Author Octavia E. Butler is known for blending science fiction with African-American spiritualism.
A multiple recipient of both the Hugo and Nebula awards, Butler was one of the best-known women in the field.
In 1995, she became the first science fiction writer to receive the MacArthur Fellowship, nicknamed the “Genius Grant"
Before dystopian fiction like "The Hunger Games” and “Divergent” reflected an increasingly diverse society, there was Octavia E. Butler, one of few African-American authors to become a prominent name in the white-dominated universe of science fiction with a career that included publishing the Patternmaster series, the Xenogenesis Trilogy, the celebrated historical fantasy Kindred, and the highly praised dystopian saga The Parable of the Sower and The Parable of the Talents, among other works.Her work helped define the literary cornerstone of Afrofuturism, then an emerging movement that draws from science fiction and fantasy with a socially conscious bend.
Octavia Estelle Butler was a leading light of the science fiction world, black, a woman, a lesbian.
To date, she is the only science fiction writer to receive one of the genius grants from the John D. and Catherine T. MacArthur Foundation.
By the time she died of a stroke at age 58 in 2006, Butler had amassed international acclaim among fans of speculative fiction, a combination of science fiction, fantasy and horror.
She feared being loved, being needed. She was terrified to feel the same. She feared what she most desperately wanted, a refuge in a person other than herself; a passion that wouldn’t end in pain… because that would mean that someone thought she was worth it. Worth loving, worth needing, worth wanting, and she could never quite accept that.
Your name was such exquisite poetry
I etched it into my mind
It flowed throughout my veins, whispering in my ear drums and dropping to my toes
It came spewing out of my lips and the tips of my fingers as I strummed
It was calling, reaching for my eyes in order to truly envision its glory
But it dropped its gaze once it could see
For it could not claim the depth of heart that stood before and within it
The marked etchings were forced to fade
A name, no longer written
She was a writer, poet, journalist, teacher, famous women’s rights activist. Co-authoring and publishing many works that offered insight into the black experience, despite her being robbed of credit and/or payment for her efforts.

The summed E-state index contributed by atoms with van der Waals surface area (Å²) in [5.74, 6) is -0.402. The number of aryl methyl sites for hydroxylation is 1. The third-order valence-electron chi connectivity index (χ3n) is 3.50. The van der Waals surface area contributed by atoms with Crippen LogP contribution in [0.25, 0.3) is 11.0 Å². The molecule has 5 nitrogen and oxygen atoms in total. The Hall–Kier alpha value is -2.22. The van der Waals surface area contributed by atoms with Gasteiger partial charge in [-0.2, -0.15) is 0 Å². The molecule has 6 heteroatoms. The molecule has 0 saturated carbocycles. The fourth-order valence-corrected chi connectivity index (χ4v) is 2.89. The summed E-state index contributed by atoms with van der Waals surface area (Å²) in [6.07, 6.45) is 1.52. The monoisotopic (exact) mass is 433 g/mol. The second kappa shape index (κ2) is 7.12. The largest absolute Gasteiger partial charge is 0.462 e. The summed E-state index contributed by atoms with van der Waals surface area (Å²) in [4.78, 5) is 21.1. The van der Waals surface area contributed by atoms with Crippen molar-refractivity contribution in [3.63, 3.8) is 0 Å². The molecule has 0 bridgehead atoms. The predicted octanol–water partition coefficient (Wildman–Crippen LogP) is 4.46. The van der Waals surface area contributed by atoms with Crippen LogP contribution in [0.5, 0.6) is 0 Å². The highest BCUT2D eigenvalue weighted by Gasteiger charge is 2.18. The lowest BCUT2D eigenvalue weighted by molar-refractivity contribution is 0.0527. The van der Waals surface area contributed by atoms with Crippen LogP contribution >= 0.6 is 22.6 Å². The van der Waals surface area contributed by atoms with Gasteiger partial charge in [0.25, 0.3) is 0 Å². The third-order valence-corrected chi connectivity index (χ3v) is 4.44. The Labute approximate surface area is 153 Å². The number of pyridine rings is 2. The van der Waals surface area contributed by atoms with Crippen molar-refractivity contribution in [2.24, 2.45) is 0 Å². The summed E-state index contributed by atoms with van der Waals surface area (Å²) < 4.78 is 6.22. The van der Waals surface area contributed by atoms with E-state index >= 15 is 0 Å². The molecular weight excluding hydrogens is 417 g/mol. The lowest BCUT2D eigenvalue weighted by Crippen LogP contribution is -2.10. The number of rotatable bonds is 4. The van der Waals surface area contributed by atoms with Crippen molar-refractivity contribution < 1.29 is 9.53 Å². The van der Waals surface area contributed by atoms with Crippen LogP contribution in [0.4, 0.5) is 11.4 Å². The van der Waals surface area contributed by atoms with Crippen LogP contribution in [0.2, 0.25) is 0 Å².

Though, during the Harlem Renaissance, she became a prominent literary figure, works like “Hysteria” & “As in a Looking Glass” gave notice to her name. Interestingly, Nelson allegedly separated from her first husband, poet Paul Dunbar, in 1902 because he was “disturbed” by her lesbian affairs.
In 1984, her diary was published and as one of only two journals of the 19th century African American women. Her diary provided useful insight into the lives of black women during this time. For that reason her legacy will forever live on and be read in the classrooms of many students.
When I was young and knew Virginia Woolf slightly, I learned something that startled me - that a person may be ultrasensitive and not warm. She was intensely curious and plied one with questions, teasing, charming questions that made the young person glow at being even for a moment the object of her attention. But I did feel at times as though I were “a specimen American young poet” to be absorbed and filed away in the novelist’s store of vicarious experience. Then one had also the daring sense that anything could be said, the sense of freedom that was surely one of the keys to the Bloomsbury ethos, a shared secret amusement at human folly or pretensions. She was immensely kind to have seen me for at least one tea, as she did for some years whenever I was in England, but in all that time I never felt warmth, and this was startling.
May Sarton, Journal of a Solitude, 1973
I am fascinated by this passage, not only for the interesting outsider’s look on Virginia Woolf, but because of this idea of being a woman who is engaged, charming, and curious, and yet not warm. Perhaps because it’s a balance I’m trying to find in my professional life: engaged, encouraging, but not maternal toward my students. I’m not sure that I’ve achieved it yet; perhaps I need to channel more Woolf.
Most famous for authoring The Color Purple, she is an African-American
Pulitzer Prize-winning novelist, short-story writer, poet, essayist, activist and current Professor Emeritus at Princeton University.
During the 90s she was romantically linked to singer Tracy Chapman.
When she is upset or sad, don’t try to jump and “fix” it. Be there, listen to her, validate her feelings, accept her mood unconditionally, and let her know that it’s perfectly normal to have these moments.
They told me to trust Nobody ‘cause life is Black&white and my Path is already Decided by forces I can’t control having A woman’s body Although my mind Has no gender they Tried to put me into A pink box defined as “girl’s faith” thinking That I’ll live the way They brainwash women To be and do telling Me to marry a man That will take care of Me, well screw it 'cause I trust those who fuck These sick norms and I’m fearlessly riding the Black bike having by my Side someone with a Wild soul who takes care Of me and happens to be A woman so screw you 'Cause my life is not to be Packed in your little Pink&blue boxes
She told me to look on My right where a beautiful Shadow was formed by The light of morning sun That woke me up in her Bed under warm white Sheets where she made Love to me as if there was No space between our Souls that meet in the dawn Of surrounded fears